STANT RHEA STAGE STAND
STANT RHEA STAGE STAND. The Stant Rhea Stage Stand was on U.S. Highway 87 about 7 ½ miles south of Hale Center in Hale County, on a branch line of the Amarillo-Estacado mail route, which led from Plainview to Lubbock via Hale Center. Early settlers in the area kept in touch with the world by picking up mail at railheads. Federal mail delivery to post offices in the area began when W. L. Tharp took a route from the new railhead of Amarillo to Plainview and Estacado in July and August 1888. There were no roads, and the trip took Tharp six days. But about 1889 Wiley H. Fuqua of Amarillo, who had a new mail contract, laid off a route with several stations including one at Plainview. Fuqua added passenger service. After tiring of the arduous service, he disposed of the line. About 1890 the line was purchased by Stant Rhea and Robert Montgomery. Although it is not known when or why Montgomery sold out, Rhea became sole owner and carried the mail for nineteen years. Sidney Stanton (Stant) Rhea (1862–1922) is remembered as a small, wiry man with red hair who drove wild Spanish mules hitched to a buckboard or carriage. At first he made the 240-mile round trip from Amarillo to the Hale County area three times a week. With later route changes and better roads he did so daily. At the site of the stage stand Rhea had a mule corral and dugout. The dugout was used by stage passengers and mail patrons as a waiting place. Until rails were built into Lubbock in 1909 and made the route obsolete, the Stant Rhea Stage Stand was important to the South Plains.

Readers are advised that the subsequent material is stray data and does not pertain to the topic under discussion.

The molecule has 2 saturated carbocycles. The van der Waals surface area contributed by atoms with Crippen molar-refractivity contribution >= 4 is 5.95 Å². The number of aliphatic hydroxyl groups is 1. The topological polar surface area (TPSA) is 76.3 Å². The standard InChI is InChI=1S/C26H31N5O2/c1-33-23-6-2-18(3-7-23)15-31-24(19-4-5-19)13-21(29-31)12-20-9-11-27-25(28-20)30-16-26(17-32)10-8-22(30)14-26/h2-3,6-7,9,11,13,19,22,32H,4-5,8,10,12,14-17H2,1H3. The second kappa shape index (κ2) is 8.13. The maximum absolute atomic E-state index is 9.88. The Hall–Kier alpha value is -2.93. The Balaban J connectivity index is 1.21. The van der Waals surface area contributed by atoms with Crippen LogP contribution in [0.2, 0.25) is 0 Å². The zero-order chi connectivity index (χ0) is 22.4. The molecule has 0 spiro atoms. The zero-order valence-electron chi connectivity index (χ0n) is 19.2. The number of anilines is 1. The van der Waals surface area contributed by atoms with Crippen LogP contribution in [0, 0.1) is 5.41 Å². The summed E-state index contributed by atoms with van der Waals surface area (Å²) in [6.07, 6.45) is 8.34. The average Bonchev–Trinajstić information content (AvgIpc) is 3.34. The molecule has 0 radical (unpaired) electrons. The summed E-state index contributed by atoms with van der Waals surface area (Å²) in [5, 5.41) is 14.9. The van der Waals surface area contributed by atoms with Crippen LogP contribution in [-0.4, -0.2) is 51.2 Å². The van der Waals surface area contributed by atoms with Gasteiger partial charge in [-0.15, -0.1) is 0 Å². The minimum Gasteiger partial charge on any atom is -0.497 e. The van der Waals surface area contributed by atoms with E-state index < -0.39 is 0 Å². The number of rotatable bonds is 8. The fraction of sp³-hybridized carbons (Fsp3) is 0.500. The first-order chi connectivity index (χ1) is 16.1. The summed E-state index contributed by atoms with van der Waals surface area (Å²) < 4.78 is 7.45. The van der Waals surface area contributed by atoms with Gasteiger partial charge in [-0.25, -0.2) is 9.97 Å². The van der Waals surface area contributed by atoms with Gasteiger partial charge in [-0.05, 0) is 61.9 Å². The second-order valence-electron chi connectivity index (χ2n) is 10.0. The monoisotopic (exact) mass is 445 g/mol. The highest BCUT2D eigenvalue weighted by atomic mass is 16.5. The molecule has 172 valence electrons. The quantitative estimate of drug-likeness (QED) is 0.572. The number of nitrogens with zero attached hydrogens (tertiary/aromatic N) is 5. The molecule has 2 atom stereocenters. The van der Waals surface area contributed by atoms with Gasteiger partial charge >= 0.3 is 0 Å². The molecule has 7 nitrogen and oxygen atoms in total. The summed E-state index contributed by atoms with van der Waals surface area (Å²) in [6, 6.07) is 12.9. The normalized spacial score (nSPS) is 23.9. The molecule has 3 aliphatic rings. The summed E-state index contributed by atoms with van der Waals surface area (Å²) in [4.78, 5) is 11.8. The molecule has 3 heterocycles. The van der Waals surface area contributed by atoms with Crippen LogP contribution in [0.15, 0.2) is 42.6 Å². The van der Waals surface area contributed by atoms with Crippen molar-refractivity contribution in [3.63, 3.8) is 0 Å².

Mary L. Cox, History of Hale County, Texas (Plainview, Texas, 1937). Claude W. Dooley, comp., Why Stop? (Odessa: Lone Star Legends, 1978; 2d ed., with Betty Dooley and the Texas Historical Commission, Houston: Lone Star, 1985).
The following, adapted from the Chicago Manual of Style, 15th edition, is the preferred citation for this article.Jeanne F. Lively, "STANT RHEA STAGE STAND," Handbook of Texas Online (http://www.tshaonline.org/handbook/online/articles/ers02), accessed May 24, 2013. Published by the Texas State Historical Association.